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John Browning’s 1911 design has had the respect of firearm enthusiast and manufacturers for over a century. Still, there are some who insist on hanging extraneous gadgetry on their 1911s in a desperate cry for attention. Ruger’s approach to the SR1911has been to engineer with restraint, finessing the design to enhance form, fit and function. Subsequently, the SR1911 is a clean Series 70 type pistol that offers exceptional performance as shipped, while maintaining compatibility with the vast array of 1911 aftermarket components for those who want to optimize for unique applications.

The spec box narrative… Dun, dun, dun, dun!

Model – Ruger 9mm SR1911 Commander Style

Company Sturm, Ruger & Company, Inc.
Point of Manufacturer Prescott, AZ
Model # 6722
Type of Action Single Action
Caliber 9mm Luger
Capacity 9+1
Barrel Length 4.25″
Barrel Material Stainless Steel
Rifling Twist Rate 1:10″
Slide Material Stainless Steel
Slide Finish Low Glare
Frame Material Aluminum
Frame Finish Matte Dark Gray
Grips Rubber Double Diamond
Front Sight Dovetail Mount White Dot
Rear Sight Novak’s Two Dot
Weight of Firearm 29 Oz
Trigger Pull 4 lbs 8 oz
Overall Length 7.75″
Overall Height 5.45″
Width 1.34″
Thumb Safety Yes
Grip Safety Yes
Trigger Safety No
Magazine Disconnect No
Loaded Chamber Indicator Barrel Hood View Port
Key Lock No
CA Approved No
MA Approved N0
MSRP $979

Includes 2×9 round mags and bushing wrench

Historically, a 9mm Luger version of the Ruger SR1911 Lightweight Commander is a natural evolution. The Colt Commander of 1948 was prototyped in .30 Luger, 9mm, 38 Super, and 45 Auto, with all but the .30 Luger making it into production by 1951 for civilian sale. The 9mm Luger version was submitted  for the 1951 –  1955 Aberdeen military trials where a 9mm Luger chambered service pistol was being sought. The Ruger SR1911 Lightweight Commander comes together well as a 9mm. The pistol is light, well balanced, compact for easy carry and it offers plenty of power with modern ammunition.

While the 9mm Luger Lightweight Commander shares a much in common with the 45 Auto version, there are key differences other than caliber. The 9mm Luger version has two additional rounds of capacity and where the 45 Auto version utilizes a titanium frame insert to manage the constant strike of bullet to frame when cycling, the 9mm Luger version utilizes a ramped barrel to protect the frame and assure reliable feed.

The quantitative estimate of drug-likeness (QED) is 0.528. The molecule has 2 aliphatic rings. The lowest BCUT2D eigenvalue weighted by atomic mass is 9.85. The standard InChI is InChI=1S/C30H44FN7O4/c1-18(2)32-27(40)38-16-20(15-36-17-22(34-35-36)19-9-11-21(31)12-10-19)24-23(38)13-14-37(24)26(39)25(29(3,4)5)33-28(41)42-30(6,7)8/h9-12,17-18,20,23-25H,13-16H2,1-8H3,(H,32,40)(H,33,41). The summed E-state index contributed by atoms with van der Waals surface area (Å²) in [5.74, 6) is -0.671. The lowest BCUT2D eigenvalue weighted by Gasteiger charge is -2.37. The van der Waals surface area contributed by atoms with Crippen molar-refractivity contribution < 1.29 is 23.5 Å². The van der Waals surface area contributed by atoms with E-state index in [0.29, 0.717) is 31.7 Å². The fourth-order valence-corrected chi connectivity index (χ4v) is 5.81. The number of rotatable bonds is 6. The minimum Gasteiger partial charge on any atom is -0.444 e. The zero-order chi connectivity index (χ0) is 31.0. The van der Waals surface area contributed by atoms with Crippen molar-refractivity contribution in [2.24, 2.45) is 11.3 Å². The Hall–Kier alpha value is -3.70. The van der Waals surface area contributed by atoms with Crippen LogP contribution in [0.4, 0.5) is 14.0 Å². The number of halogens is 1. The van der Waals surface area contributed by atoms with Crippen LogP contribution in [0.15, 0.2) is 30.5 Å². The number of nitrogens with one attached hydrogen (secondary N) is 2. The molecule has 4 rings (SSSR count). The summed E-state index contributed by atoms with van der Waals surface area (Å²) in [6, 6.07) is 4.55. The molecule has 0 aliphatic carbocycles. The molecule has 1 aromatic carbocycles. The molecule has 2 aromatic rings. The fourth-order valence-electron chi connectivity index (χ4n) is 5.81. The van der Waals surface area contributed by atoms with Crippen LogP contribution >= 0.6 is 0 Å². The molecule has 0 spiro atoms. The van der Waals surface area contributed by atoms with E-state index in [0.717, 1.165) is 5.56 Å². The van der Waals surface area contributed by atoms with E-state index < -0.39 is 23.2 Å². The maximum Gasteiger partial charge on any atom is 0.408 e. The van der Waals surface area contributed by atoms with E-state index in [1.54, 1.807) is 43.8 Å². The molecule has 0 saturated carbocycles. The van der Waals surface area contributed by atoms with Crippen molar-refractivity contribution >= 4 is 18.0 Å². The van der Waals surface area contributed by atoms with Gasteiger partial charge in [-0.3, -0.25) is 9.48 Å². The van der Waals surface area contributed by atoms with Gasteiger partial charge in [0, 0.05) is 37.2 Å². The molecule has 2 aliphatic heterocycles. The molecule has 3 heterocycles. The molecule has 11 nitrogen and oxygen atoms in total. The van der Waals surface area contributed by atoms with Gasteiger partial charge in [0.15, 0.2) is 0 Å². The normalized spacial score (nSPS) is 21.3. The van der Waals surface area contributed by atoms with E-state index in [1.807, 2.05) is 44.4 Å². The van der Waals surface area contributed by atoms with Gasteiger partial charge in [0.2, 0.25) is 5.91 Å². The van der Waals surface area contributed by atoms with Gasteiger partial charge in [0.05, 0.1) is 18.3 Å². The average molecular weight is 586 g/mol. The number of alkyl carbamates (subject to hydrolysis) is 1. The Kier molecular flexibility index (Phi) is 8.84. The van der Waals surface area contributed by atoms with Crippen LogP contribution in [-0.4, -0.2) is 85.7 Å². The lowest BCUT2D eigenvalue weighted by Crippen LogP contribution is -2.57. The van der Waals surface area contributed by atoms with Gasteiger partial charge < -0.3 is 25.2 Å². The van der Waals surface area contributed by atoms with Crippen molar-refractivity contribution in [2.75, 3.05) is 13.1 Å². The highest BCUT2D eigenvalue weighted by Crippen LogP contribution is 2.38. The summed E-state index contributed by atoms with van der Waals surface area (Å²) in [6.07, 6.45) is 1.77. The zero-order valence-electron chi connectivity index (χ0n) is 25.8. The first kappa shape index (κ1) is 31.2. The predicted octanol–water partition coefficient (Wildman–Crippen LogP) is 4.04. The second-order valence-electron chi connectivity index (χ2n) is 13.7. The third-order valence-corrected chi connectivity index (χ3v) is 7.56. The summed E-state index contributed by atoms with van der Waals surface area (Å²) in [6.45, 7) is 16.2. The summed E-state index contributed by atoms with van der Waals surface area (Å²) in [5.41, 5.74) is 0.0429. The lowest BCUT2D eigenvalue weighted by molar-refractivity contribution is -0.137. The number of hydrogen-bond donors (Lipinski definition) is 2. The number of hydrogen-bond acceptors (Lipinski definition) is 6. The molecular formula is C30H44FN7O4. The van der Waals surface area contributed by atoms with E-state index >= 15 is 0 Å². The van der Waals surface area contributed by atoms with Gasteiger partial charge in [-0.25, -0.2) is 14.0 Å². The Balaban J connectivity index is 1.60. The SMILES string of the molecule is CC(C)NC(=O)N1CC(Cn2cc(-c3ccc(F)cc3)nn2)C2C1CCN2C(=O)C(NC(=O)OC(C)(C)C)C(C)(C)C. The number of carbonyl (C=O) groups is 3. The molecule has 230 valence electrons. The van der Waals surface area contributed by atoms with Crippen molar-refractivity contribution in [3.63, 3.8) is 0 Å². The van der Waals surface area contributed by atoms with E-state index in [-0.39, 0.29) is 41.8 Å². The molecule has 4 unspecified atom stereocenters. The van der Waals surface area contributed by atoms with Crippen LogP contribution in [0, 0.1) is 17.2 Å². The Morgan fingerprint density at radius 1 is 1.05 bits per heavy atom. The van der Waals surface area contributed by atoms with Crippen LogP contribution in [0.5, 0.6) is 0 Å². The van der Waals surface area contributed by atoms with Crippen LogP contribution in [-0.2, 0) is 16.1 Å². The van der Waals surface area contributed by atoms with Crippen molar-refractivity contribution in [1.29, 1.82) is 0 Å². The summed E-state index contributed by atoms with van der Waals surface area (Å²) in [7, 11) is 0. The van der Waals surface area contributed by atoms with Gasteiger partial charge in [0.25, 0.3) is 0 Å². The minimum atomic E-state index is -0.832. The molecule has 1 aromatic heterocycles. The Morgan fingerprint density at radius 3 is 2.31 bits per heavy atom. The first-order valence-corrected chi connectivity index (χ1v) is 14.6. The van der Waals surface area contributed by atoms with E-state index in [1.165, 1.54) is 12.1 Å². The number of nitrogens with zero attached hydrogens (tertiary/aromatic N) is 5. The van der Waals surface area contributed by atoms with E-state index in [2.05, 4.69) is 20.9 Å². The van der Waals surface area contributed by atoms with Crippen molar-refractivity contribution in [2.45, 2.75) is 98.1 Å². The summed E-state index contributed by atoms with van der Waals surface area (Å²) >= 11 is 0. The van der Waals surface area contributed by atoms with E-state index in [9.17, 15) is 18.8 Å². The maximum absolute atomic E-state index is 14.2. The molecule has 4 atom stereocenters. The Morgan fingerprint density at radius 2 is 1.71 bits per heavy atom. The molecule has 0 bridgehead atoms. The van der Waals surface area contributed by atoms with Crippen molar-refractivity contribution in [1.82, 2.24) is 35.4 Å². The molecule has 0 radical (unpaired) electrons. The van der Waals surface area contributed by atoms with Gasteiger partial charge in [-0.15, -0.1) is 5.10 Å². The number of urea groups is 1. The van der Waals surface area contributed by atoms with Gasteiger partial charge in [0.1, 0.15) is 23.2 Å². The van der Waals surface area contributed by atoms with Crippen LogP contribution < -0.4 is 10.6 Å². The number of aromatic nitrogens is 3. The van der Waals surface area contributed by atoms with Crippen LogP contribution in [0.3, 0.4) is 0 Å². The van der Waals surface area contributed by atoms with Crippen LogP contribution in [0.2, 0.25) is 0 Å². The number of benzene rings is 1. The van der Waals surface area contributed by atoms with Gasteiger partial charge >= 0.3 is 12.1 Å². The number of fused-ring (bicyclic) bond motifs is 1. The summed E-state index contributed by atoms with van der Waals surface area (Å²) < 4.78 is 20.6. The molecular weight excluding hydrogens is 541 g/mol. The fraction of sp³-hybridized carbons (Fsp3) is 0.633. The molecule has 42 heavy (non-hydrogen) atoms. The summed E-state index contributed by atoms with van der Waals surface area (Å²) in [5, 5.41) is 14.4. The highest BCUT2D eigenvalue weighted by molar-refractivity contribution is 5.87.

Both the 45 Auto and 9mm Luger SR1911 Lightweight Commanders are manufactured by Ruger in the company’s Prescott, AZ facility. Both pistols have a stainless barrel, bushing and slide, both have aluminum frames, both have common exterior dimensions.

A little closer look…

Field stripping the Ruger 9mm Lightweight Commander reveals the usual suspects found in a 1911, although perhaps more precisely done through CNC controlled machining and improved quality of materials. The fit is slick, but close and it is an easy tear down for cleaning.

A clean Series 70 type slide underside. No little spring loaded plunger to feel in trigger pull or to get hung up at the most inopportune times.

Above, left, the 9mm Lugar barrel is ramped to direct the nose of a loaded round into the chamber and provide full case support. The barrel ramp is keyed to a milled slot in the frame. The 45 Auto version barrel has no ramp, but rather a Titanium insert in the frame to take the thump of chambering rounds. In both cases barrels and bushings are machined from the same piece of bar stock and closely matched for improved accuracy.

The lightweight hammer reduces lock time and cycling effort. Control enhancements come in the form of an improved slide serration design, extended thumb safety and slide stop and an extended magazine release. The grip safety’s “speed bump” assures release when grasped. The checkered flat mainspring housing and grip safety are palm filling and non-slip.